A patient who experiences a dental problem will make a decision to see a dentist to get some help with the problem. In the patient’s point of view, an abnormal feeling and the presence of a symptom indicates the presence of disease. The dentist looks at things in a different way. They assess the existing condition to identify problems, so that proper treatment and management may be afforded to the patient. Patients often mistake symptoms by assuming they know what they are dealing with. Bruxism and TMJ disorders can be a little confusing to identify given that they have similar signs and symptoms, so differentiating between the two is going to be important.
Comparing Bruxism and TMJ
Bruxism is a paroxysmal disorder that is characterized by the clenching or grinding of teeth. It is an involuntary action, observed mostly at night but may also happen in daytime. A TMJ disorder is another thing. The temporomandibular joint, found on either side of the jaw, holds the upper and the lower jaw together and permits movement. A patient who is suffering from a TMJ disorder will experience pain on the area of the joints and may find it a little difficult to move their jaws.
The effects of bruxism or night grinding include tooth destruction and joint pain. Constant grinding and clenching produces wear facets on the teeth and when much of the structure is lost, vital tissues may be exposed thus causing teeth sensitivity. When the problem is allowed to progress, much of the teeth surface is lost so that the bite collapses, and the temporomandibular joint is left to endure the damage. Whether or not the condition progresses this way, a patient with prolonged night grinding habits will experience symptoms that may easily be mistaken for a TMJ disorder. Jaw pain on one side, aching muscles inability to move the mouth effectively and so forth.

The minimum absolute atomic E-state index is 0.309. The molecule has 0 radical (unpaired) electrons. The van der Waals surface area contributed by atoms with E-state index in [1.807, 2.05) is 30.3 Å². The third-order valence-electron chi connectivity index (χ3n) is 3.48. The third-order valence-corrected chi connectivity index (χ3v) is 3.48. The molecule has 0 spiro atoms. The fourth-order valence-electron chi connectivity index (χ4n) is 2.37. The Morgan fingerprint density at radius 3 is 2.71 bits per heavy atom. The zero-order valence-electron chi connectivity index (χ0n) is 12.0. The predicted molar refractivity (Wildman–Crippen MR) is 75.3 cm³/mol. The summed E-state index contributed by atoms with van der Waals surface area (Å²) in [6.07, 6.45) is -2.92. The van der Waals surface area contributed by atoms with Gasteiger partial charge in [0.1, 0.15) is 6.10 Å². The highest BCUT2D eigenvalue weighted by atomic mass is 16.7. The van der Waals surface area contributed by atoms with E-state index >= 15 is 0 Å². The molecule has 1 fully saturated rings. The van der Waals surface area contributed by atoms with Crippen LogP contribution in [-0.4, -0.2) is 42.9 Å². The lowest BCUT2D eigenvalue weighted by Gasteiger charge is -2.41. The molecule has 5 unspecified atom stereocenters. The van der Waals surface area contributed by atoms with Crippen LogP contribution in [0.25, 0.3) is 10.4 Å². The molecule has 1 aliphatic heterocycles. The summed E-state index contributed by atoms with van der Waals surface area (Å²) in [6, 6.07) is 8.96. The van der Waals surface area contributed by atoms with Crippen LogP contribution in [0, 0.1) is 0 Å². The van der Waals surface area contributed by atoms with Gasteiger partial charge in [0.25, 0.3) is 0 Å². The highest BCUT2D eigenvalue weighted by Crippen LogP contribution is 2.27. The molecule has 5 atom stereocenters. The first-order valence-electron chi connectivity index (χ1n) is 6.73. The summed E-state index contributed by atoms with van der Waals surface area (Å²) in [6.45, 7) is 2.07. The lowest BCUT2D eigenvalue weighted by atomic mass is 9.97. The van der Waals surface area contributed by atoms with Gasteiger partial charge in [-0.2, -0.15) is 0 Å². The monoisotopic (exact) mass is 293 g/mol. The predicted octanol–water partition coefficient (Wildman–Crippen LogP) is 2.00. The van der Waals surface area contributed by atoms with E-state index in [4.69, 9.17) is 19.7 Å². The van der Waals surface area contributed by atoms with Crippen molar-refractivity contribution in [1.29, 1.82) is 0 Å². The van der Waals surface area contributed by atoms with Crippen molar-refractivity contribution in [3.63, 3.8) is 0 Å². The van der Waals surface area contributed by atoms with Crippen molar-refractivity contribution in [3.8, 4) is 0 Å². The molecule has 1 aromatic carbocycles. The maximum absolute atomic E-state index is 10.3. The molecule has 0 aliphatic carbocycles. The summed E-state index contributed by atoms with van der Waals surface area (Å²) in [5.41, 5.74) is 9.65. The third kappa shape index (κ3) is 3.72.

Treating Bruxism and TMJ
As they are different conditions, they are treated differently. A dentist will first make sure to assess the condition properly, so that the problem can be addressed effectively. Some similarity will be observed with the treatment of Bruxism and TMJ because the first phase of TMJ treatment makes use of a mouth guard, and the most common treatment for night grinding is also a sleep mouth guard.
The mouth guard used for treating bruxism acts as a protective barrier between the upper and lower teeth.
The mouth guards used for treating TMJ disorders function differently. They are always made of rigid acrylic material. Also called a splint, these mouth guards help to raise the bite and reposition the jaw in a position that helps relieve the patient of any symptoms and discomfort. Due to the precise nature of a TMJ splint, the dentist may need to make multiple adjustments in order to achieve the perfect position. For patients suffering from TMJ, we do NOT recommend ordering a night guard online. Instead, they should seek a solution from their dentist.